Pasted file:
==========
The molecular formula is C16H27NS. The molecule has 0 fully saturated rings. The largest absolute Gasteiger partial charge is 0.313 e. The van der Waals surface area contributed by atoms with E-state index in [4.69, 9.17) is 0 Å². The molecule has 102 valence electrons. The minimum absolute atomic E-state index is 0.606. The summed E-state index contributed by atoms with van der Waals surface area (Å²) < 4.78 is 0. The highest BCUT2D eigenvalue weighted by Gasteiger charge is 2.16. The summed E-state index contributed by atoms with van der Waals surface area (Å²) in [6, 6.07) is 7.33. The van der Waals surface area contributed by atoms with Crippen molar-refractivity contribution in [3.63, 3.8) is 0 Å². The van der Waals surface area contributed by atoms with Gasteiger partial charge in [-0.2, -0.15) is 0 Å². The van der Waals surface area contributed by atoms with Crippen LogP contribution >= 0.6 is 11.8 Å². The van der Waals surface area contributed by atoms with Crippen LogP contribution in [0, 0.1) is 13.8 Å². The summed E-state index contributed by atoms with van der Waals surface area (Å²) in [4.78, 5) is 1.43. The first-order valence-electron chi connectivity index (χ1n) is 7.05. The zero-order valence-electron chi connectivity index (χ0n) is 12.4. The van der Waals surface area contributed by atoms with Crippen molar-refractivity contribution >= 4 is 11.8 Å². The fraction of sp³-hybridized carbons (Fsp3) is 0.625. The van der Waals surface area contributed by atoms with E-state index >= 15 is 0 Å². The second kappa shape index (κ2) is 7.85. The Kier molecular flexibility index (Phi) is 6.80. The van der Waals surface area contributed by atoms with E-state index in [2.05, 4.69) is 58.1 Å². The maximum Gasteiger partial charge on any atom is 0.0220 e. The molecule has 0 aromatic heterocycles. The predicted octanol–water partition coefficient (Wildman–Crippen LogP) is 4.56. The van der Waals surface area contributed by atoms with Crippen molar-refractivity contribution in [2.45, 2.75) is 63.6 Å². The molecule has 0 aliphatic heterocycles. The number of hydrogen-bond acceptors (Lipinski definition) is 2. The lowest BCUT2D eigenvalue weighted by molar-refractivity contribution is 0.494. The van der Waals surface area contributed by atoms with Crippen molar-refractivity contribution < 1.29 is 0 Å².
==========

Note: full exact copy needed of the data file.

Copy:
The molecular formula is C16H27NS. The molecule has 0 fully saturated rings. The largest absolute Gasteiger partial charge is 0.313 e. The van der Waals surface area contributed by atoms with E-state index in [4.69, 9.17) is 0 Å². The molecule has 102 valence electrons. The minimum absolute atomic E-state index is 0.606. The summed E-state index contributed by atoms with van der Waals surface area (Å²) < 4.78 is 0. The highest BCUT2D eigenvalue weighted by Gasteiger charge is 2.16. The summed E-state index contributed by atoms with van der Waals surface area (Å²) in [6, 6.07) is 7.33. The van der Waals surface area contributed by atoms with Crippen molar-refractivity contribution in [3.63, 3.8) is 0 Å². The van der Waals surface area contributed by atoms with Gasteiger partial charge in [-0.2, -0.15) is 0 Å². The van der Waals surface area contributed by atoms with Crippen LogP contribution >= 0.6 is 11.8 Å². The van der Waals surface area contributed by atoms with Crippen LogP contribution in [0, 0.1) is 13.8 Å². The summed E-state index contributed by atoms with van der Waals surface area (Å²) in [4.78, 5) is 1.43. The first-order valence-electron chi connectivity index (χ1n) is 7.05. The zero-order valence-electron chi connectivity index (χ0n) is 12.4. The van der Waals surface area contributed by atoms with Crippen molar-refractivity contribution >= 4 is 11.8 Å². The fraction of sp³-hybridized carbons (Fsp3) is 0.625. The van der Waals surface area contributed by atoms with E-state index >= 15 is 0 Å². The second kappa shape index (κ2) is 7.85. The Kier molecular flexibility index (Phi) is 6.80. The van der Waals surface area contributed by atoms with E-state index in [2.05, 4.69) is 58.1 Å². The maximum Gasteiger partial charge on any atom is 0.0220 e. The molecule has 0 aromatic heterocycles. The predicted octanol–water partition coefficient (Wildman–Crippen LogP) is 4.56. The van der Waals surface area contributed by atoms with Crippen molar-refractivity contribution in [2.45, 2.75) is 63.6 Å². The molecule has 0 aliphatic heterocycles. The number of hydrogen-bond acceptors (Lipinski definition) is 2. The lowest BCUT2D eigenvalue weighted by molar-refractivity contribution is 0.494. The van der Waals surface area contributed by atoms with Crippen molar-refractivity contribution < 1.29 is 0 Å².